Jayson Jacoby
The Baker City Herald

There's a whole lot of hands reaching for a share of federal dollars these days.

But few can make a more compelling case than the one presented by counties in the West, including Baker County.

Here's why: In dozens of western counties the federal government owns a majority of the land. But the feds don't pay property taxes on those tens of millions of acres, which deprives the counties, and their public schools, of a significant source of money.

In Baker County almost exactly half of the 2 million acres are under tax-exempt federal control.

Fortunately, Congress long ago recognized that this situation is unfair. Lawmakers came up with a couple of solutions.

One is called PILT - Payment In Lieu of Taxes. Just as the title of

this 1976 program implies, the federal government compensates counties

for the property taxes they would collect were their swathes of federal

land in private ownership.

The second and much older program, dating to 1908, gives counties 25

percent of revenue from timber harvested on federal lands. Counties are

required to spend this money, which was based on the amount of federal

land in the county, not only the amount of timber cut there, on roads

and schools.

The combination of PILT and timber payments was pretty equitable for many years.

But starting in the early 1990s the amount of logging on federal lands

plummeted - by about 80 percent since 1990, according to the U.S.

Forest Service.

Counties' timber payments naturally took a similarly steep plunge.

Congress' solution, in 2000, was to pass the Secure Rural Schools and

Community Self-Determination Act, a cumbersome title usually shortened

to "county payments."

(Sometimes you'll see references to "county timber payments," which is

misleading since the program came about due to the lack of timber

money, not an abundance.)

The basic idea behind this legislation, which has had consistent,

bipartisan support from most of Oregon's delegation, was that the

federal government still had an obligation to make counties whole for

the loss of revenue associated with federal ownership.

Besides which, the drastic decline in timber payments was not the counties' fault.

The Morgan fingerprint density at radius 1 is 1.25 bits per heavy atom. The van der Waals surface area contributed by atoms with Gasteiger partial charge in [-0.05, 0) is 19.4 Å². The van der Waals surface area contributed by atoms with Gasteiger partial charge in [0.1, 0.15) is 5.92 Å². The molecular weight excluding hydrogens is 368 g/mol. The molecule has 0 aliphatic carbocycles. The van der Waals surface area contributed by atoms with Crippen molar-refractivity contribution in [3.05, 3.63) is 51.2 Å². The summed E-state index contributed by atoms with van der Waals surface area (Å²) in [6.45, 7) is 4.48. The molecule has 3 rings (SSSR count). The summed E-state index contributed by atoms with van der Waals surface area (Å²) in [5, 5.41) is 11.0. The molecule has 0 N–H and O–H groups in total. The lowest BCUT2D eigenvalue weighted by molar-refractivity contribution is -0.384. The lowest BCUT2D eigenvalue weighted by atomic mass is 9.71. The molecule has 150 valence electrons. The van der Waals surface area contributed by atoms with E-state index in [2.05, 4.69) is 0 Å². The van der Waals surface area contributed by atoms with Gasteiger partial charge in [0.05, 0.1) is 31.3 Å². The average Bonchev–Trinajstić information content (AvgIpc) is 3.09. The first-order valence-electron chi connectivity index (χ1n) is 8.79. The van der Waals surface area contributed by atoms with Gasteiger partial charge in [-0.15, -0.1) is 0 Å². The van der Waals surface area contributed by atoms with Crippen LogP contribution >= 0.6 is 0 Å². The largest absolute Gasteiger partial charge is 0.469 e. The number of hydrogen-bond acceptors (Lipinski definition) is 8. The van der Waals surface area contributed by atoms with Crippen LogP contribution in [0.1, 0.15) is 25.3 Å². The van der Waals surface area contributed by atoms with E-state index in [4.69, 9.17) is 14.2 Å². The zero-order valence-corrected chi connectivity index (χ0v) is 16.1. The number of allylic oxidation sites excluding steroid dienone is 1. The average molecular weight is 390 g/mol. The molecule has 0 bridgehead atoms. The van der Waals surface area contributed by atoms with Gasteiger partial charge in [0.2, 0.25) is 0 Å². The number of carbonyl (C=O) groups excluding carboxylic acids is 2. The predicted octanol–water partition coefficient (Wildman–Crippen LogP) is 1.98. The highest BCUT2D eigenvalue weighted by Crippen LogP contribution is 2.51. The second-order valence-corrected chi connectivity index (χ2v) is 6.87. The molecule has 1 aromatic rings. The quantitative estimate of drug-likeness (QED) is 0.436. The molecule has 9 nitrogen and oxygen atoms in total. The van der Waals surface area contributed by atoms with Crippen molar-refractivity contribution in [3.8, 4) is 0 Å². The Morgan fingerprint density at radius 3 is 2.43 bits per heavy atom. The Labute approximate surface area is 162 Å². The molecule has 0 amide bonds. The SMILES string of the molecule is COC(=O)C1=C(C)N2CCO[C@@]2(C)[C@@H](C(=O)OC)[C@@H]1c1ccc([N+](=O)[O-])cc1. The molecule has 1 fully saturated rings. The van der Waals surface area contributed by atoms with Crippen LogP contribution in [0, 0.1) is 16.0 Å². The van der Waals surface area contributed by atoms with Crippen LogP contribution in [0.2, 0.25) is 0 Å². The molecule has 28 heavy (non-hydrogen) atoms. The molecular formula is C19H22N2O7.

In the ensuing decade, the death knell for county payments has been sounded several times, in each instance prematurely.

Congress last renewed the program in November 2008; it is set to end Sept. 30 of this year.

Rep. Greg Walden, R-Ore., recently testified at a House hearing in

Washington, D.C., urging legislators, in essence, to make county

payments moot by creating laws that expedite logging on federal lands

and thus replace county payments with traditional timber revenue.

This is the ideal solution because it has the potential to not only

protect county coffers, but also to restore sickly, overcrowded forests

and create jobs in counties where double-digit unemployment has been

the norm for more than two years.

Politically, though, Walden's proposal might well be doomed.

His Oregon colleague, Democratic Senator Ron Wyden, hasn't gotten much

traction with the forest management bill he introduced in late 2009 to

much fanfare as both timber company owners and environmentalists lauded

the legislation.

The good news is that counties such as Baker can avoid severe cuts to

their road and school budgets even if there's no major increase in

logging and Congress fails to renew the county payments program.

The savior, in that circumstance, is PILT.

That program is authorized, at full payments, through next June, said

Fred Warner Jr., chairman of the Baker County Board of Commissioners.

Although Baker County's PILT share is about $1.4 million per year, the

county has had to subtract its county payment - about $700,000 this

year andndash; from its PILT share.

But if county payments go away, the county would receive its full PILT

payment, Warner said, in effect canceling the loss and keeping the road

department, which gets about half of its budget from county payments,


The bottom line here is that Congress must uphold its responsibility to fairly compensate counties for lost property taxes.

If lawmakers can't agree on revamping logging policy or on extending

county payments, then they must, at a minimum, ensure that PILT

payments continue at the current level. To do otherwise would be an

unconscionable betrayal.